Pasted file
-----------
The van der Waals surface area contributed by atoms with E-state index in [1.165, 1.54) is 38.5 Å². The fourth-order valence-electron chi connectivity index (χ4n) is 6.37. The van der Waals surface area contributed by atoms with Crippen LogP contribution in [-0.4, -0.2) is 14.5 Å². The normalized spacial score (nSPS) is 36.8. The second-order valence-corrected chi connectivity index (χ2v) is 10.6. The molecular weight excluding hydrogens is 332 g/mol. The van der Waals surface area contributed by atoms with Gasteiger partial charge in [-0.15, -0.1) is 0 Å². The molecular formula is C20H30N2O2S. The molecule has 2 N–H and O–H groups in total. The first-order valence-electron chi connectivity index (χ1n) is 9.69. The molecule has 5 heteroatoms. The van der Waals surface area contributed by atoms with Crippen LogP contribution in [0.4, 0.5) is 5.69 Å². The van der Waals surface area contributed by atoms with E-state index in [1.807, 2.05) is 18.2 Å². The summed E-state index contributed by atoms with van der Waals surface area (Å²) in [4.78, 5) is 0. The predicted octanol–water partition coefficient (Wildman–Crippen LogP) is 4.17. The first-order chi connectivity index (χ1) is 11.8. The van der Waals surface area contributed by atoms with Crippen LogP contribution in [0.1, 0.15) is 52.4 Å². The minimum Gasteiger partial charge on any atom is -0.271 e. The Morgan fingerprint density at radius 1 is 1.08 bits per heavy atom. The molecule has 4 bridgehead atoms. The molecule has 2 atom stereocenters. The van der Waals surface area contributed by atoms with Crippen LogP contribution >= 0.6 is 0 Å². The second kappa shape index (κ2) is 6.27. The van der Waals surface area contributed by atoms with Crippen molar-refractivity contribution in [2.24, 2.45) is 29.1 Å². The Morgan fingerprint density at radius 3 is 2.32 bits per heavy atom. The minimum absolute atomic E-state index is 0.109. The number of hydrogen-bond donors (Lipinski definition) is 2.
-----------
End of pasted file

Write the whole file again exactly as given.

The van der Waals surface area contributed by atoms with E-state index in [1.165, 1.54) is 38.5 Å². The fourth-order valence-electron chi connectivity index (χ4n) is 6.37. The van der Waals surface area contributed by atoms with Crippen LogP contribution in [-0.4, -0.2) is 14.5 Å². The normalized spacial score (nSPS) is 36.8. The second-order valence-corrected chi connectivity index (χ2v) is 10.6. The molecular weight excluding hydrogens is 332 g/mol. The van der Waals surface area contributed by atoms with Gasteiger partial charge in [-0.15, -0.1) is 0 Å². The molecular formula is C20H30N2O2S. The molecule has 2 N–H and O–H groups in total. The first-order valence-electron chi connectivity index (χ1n) is 9.69. The molecule has 5 heteroatoms. The van der Waals surface area contributed by atoms with Crippen LogP contribution in [0.4, 0.5) is 5.69 Å². The van der Waals surface area contributed by atoms with E-state index in [1.807, 2.05) is 18.2 Å². The summed E-state index contributed by atoms with van der Waals surface area (Å²) in [4.78, 5) is 0. The predicted octanol–water partition coefficient (Wildman–Crippen LogP) is 4.17. The first-order chi connectivity index (χ1) is 11.8. The van der Waals surface area contributed by atoms with Crippen LogP contribution in [0.1, 0.15) is 52.4 Å². The minimum Gasteiger partial charge on any atom is -0.271 e. The Morgan fingerprint density at radius 1 is 1.08 bits per heavy atom. The molecule has 4 bridgehead atoms. The molecule has 2 atom stereocenters. The van der Waals surface area contributed by atoms with Crippen LogP contribution >= 0.6 is 0 Å². The second kappa shape index (κ2) is 6.27. The van der Waals surface area contributed by atoms with Crippen molar-refractivity contribution in [2.24, 2.45) is 29.1 Å². The Morgan fingerprint density at radius 3 is 2.32 bits per heavy atom. The minimum absolute atomic E-state index is 0.109. The number of hydrogen-bond donors (Lipinski definition) is 2.